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Translating Cultural Safety to the UK
  1. Amali U Lokugamage1,2,
  2. Elizabeth(Liz) Rix3,
  3. Tania Fleming4,
  4. Tanvi Khetan5,
  5. Alice Meredith5,
  6. Carolyn Ruth Hastie6
  1. 1Department of Clinical and Professional Practice, University College London Medical School, London, UK
  2. 2Department of Women's Health, Whittington Health NHS Trust, London, UK
  3. 3Faculty of Health, Southern Cross University, Gold Coast Campus, Bilinga, Queensland, Australia
  4. 4School of Midwifery, Auckland University of Technology, Auckland, New Zealand
  5. 5University College London Medical School Alumni, University College London, London, UK
  6. 6Department of Nursing and Midwifery, Griffith University Faculty of Health, Gold Coast, Queensland, Australia
  1. Correspondence to Dr Carolyn Ruth Hastie, School of Nursing and Midwifery, Griffith University, Gold Coast, Queensland, Australia; c.hastie{at}griffith.edu.au

Abstract

Disproportional morbidity and mortality experienced by ethnic minorities in the UK have been highlighted by the COVID-19 pandemic. The ‘Black Lives Matter’ movement has exposed structural racism’s contribution to these health inequities. ‘Cultural Safety’, an antiracist, decolonising and educational innovation originating in New Zealand, has been adopted in Australia. Cultural Safety aims to dismantle barriers faced by colonised Indigenous peoples in mainstream healthcare by addressing systemic racism.

This paper explores what it means to be ‘culturally safe’. The ways in which New Zealand and Australia are incorporating Cultural Safety into educating healthcare professionals and in day-to-day practice in medicine are highlighted. We consider the ‘nuts and bolts’ of translating Cultural Safety into the UK to reduce racism within healthcare. Listening to the voices of black, Asian and minority ethnic National Health Service (NHS) consumers, education in reflexivity, both personal and organisational within the NHS are key. By listening to Indigenous colonised peoples, the ex-Empire may find solutions to health inequity. A decolonising feedback loop is required; however, we should take care not to culturally appropriate this valuable reverse innovation.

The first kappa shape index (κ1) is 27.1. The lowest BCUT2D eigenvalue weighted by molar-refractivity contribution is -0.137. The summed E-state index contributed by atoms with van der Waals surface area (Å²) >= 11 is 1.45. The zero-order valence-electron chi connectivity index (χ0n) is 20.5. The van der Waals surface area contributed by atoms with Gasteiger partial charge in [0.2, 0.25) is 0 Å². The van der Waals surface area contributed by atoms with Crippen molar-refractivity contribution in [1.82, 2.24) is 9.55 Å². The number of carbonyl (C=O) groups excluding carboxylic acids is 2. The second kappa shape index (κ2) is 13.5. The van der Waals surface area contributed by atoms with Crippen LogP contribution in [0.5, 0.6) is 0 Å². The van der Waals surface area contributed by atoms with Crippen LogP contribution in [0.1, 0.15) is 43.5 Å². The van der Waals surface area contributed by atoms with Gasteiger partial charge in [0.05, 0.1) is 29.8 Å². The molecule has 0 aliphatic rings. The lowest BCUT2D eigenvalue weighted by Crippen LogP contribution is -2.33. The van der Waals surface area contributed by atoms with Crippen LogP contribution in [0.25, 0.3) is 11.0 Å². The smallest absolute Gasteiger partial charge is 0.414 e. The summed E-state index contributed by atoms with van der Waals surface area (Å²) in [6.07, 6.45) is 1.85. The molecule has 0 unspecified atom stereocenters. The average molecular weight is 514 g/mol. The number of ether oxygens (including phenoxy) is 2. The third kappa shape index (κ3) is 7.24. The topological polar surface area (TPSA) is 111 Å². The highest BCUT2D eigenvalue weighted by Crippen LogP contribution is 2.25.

• applied and professional ethics
  • education for health care professionals
  • minorities
  • public health ethics
  • quality of health care

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Footnotes

  • Twitter @Docamali, @tania_fleming2016, @CarolynHastie

  • E(L)R and TF contributed equally.

  • Contributors AUL conceived the idea of the paper and contributed to the manuscript. Both ER and TF contributed to the manuscript as joint second authors. CRH contributed to the manuscript, TV and AM both contributed to the manuscript. All authors drafted the work or revised it critically for important intellectual content, approved the final approval of the version published and agree to be accountable for all aspects of the work in ensuring that questions related to the accuracy or integrity of any part of the work are appropriately investigated and resolved.

  • Funding The authors have not declared a specific grant for this research from any funding agency in the public, commercial or not-for-profit sectors.

  • Competing interests AUL is on the Board of Directors of the International MotherBaby Childbirth Organisation and also a member of a Patient & Public Voice Partners level 3 advisory group in NHS England (both roles are voluntary with no financial interests). TF, ER, AM, TK and CRH have no competing interests.

  • Provenance and peer review Not commissioned; externally peer reviewed.

  • Supplemental material This content has been supplied by the author(s). It has not been vetted by BMJ Publishing Group Limited (BMJ) and may not have been peer-reviewed. Any opinions or recommendations discussed are solely those of the author(s) and are not endorsed by BMJ. BMJ disclaims all liability and responsibility arising from any reliance placed on the content. Where the content includes any translated material, BMJ does not warrant the accuracy and reliability of the translations (including but not limited to local regulations, clinical guidelines, terminology, drug names and drug dosages), and is not responsible for any error and/or omissions arising from translation and adaptation or otherwise.

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